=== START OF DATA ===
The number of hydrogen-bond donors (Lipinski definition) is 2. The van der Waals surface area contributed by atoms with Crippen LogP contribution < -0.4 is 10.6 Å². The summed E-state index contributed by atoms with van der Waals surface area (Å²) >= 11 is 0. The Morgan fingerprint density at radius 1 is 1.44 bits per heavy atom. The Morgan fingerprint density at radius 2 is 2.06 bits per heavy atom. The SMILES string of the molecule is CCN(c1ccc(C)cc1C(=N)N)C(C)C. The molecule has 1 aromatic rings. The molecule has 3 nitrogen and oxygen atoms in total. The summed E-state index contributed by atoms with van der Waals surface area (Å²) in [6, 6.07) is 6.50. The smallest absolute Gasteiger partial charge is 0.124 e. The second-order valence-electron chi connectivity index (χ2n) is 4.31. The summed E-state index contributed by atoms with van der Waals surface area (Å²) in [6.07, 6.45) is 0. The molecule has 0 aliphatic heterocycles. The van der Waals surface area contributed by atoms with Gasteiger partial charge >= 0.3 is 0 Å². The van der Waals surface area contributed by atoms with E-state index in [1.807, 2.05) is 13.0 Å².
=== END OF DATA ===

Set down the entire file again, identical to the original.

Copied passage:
The number of hydrogen-bond donors (Lipinski definition) is 2. The van der Waals surface area contributed by atoms with Crippen LogP contribution < -0.4 is 10.6 Å². The summed E-state index contributed by atoms with van der Waals surface area (Å²) >= 11 is 0. The Morgan fingerprint density at radius 1 is 1.44 bits per heavy atom. The Morgan fingerprint density at radius 2 is 2.06 bits per heavy atom. The SMILES string of the molecule is CCN(c1ccc(C)cc1C(=N)N)C(C)C. The molecule has 1 aromatic rings. The molecule has 3 nitrogen and oxygen atoms in total. The summed E-state index contributed by atoms with van der Waals surface area (Å²) in [6, 6.07) is 6.50. The smallest absolute Gasteiger partial charge is 0.124 e. The second-order valence-electron chi connectivity index (χ2n) is 4.31. The summed E-state index contributed by atoms with van der Waals surface area (Å²) in [6.07, 6.45) is 0. The molecule has 0 aliphatic heterocycles. The van der Waals surface area contributed by atoms with Gasteiger partial charge >= 0.3 is 0 Å². The van der Waals surface area contributed by atoms with E-state index in [1.807, 2.05) is 13.0 Å².